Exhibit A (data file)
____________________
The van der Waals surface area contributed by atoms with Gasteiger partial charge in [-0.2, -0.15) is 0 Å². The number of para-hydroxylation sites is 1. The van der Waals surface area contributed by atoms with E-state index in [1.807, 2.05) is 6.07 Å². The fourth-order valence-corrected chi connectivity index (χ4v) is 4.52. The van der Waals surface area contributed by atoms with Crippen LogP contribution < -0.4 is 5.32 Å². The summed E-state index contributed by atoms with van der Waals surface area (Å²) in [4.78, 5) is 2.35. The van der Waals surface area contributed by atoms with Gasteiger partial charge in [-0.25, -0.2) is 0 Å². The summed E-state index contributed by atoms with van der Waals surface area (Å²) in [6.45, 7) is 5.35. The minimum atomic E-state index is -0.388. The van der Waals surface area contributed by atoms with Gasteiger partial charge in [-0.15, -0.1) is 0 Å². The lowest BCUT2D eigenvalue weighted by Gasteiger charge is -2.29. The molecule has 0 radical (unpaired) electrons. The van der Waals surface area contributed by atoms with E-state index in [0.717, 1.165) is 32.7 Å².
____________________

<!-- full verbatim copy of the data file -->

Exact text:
The van der Waals surface area contributed by atoms with Gasteiger partial charge in [-0.2, -0.15) is 0 Å². The number of para-hydroxylation sites is 1. The van der Waals surface area contributed by atoms with E-state index in [1.807, 2.05) is 6.07 Å². The fourth-order valence-corrected chi connectivity index (χ4v) is 4.52. The van der Waals surface area contributed by atoms with Crippen LogP contribution < -0.4 is 5.32 Å². The summed E-state index contributed by atoms with van der Waals surface area (Å²) in [4.78, 5) is 2.35. The van der Waals surface area contributed by atoms with Gasteiger partial charge in [-0.25, -0.2) is 0 Å². The summed E-state index contributed by atoms with van der Waals surface area (Å²) in [6.45, 7) is 5.35. The minimum atomic E-state index is -0.388. The van der Waals surface area contributed by atoms with Gasteiger partial charge in [-0.15, -0.1) is 0 Å². The lowest BCUT2D eigenvalue weighted by Gasteiger charge is -2.29. The molecule has 0 radical (unpaired) electrons. The van der Waals surface area contributed by atoms with E-state index in [0.717, 1.165) is 32.7 Å².